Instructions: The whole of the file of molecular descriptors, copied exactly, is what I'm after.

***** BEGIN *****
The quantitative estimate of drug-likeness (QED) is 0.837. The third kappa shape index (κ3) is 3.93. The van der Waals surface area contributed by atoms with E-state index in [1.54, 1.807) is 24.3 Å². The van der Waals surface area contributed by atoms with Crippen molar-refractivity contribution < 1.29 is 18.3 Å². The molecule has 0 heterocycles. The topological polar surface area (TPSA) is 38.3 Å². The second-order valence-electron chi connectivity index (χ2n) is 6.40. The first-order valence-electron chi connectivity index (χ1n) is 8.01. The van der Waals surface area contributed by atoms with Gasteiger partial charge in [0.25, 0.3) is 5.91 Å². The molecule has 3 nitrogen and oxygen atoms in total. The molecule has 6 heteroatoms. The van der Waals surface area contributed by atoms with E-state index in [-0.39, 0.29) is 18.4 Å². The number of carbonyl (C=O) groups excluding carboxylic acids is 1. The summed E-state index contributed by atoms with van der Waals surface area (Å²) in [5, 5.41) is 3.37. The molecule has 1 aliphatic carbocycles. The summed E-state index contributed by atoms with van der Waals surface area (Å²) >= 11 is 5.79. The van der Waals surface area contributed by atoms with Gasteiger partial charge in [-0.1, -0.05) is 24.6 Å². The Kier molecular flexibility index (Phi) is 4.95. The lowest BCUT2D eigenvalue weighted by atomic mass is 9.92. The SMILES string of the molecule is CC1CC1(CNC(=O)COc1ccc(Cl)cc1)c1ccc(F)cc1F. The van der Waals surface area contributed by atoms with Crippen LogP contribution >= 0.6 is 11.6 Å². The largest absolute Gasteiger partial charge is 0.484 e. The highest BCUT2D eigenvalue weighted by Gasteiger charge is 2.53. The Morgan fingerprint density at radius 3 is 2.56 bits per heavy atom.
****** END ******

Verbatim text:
The quantitative estimate of drug-likeness (QED) is 0.837. The third kappa shape index (κ3) is 3.93. The van der Waals surface area contributed by atoms with E-state index in [1.54, 1.807) is 24.3 Å². The van der Waals surface area contributed by atoms with Crippen molar-refractivity contribution < 1.29 is 18.3 Å². The molecule has 0 heterocycles. The topological polar surface area (TPSA) is 38.3 Å². The second-order valence-electron chi connectivity index (χ2n) is 6.40. The first-order valence-electron chi connectivity index (χ1n) is 8.01. The van der Waals surface area contributed by atoms with Gasteiger partial charge in [0.25, 0.3) is 5.91 Å². The molecule has 3 nitrogen and oxygen atoms in total. The molecule has 6 heteroatoms. The van der Waals surface area contributed by atoms with E-state index in [-0.39, 0.29) is 18.4 Å². The number of carbonyl (C=O) groups excluding carboxylic acids is 1. The summed E-state index contributed by atoms with van der Waals surface area (Å²) in [5, 5.41) is 3.37. The molecule has 1 aliphatic carbocycles. The summed E-state index contributed by atoms with van der Waals surface area (Å²) >= 11 is 5.79. The van der Waals surface area contributed by atoms with Gasteiger partial charge in [-0.1, -0.05) is 24.6 Å². The Kier molecular flexibility index (Phi) is 4.95. The lowest BCUT2D eigenvalue weighted by atomic mass is 9.92. The SMILES string of the molecule is CC1CC1(CNC(=O)COc1ccc(Cl)cc1)c1ccc(F)cc1F. The van der Waals surface area contributed by atoms with Crippen LogP contribution >= 0.6 is 11.6 Å². The largest absolute Gasteiger partial charge is 0.484 e. The highest BCUT2D eigenvalue weighted by Gasteiger charge is 2.53. The Morgan fingerprint density at radius 3 is 2.56 bits per heavy atom.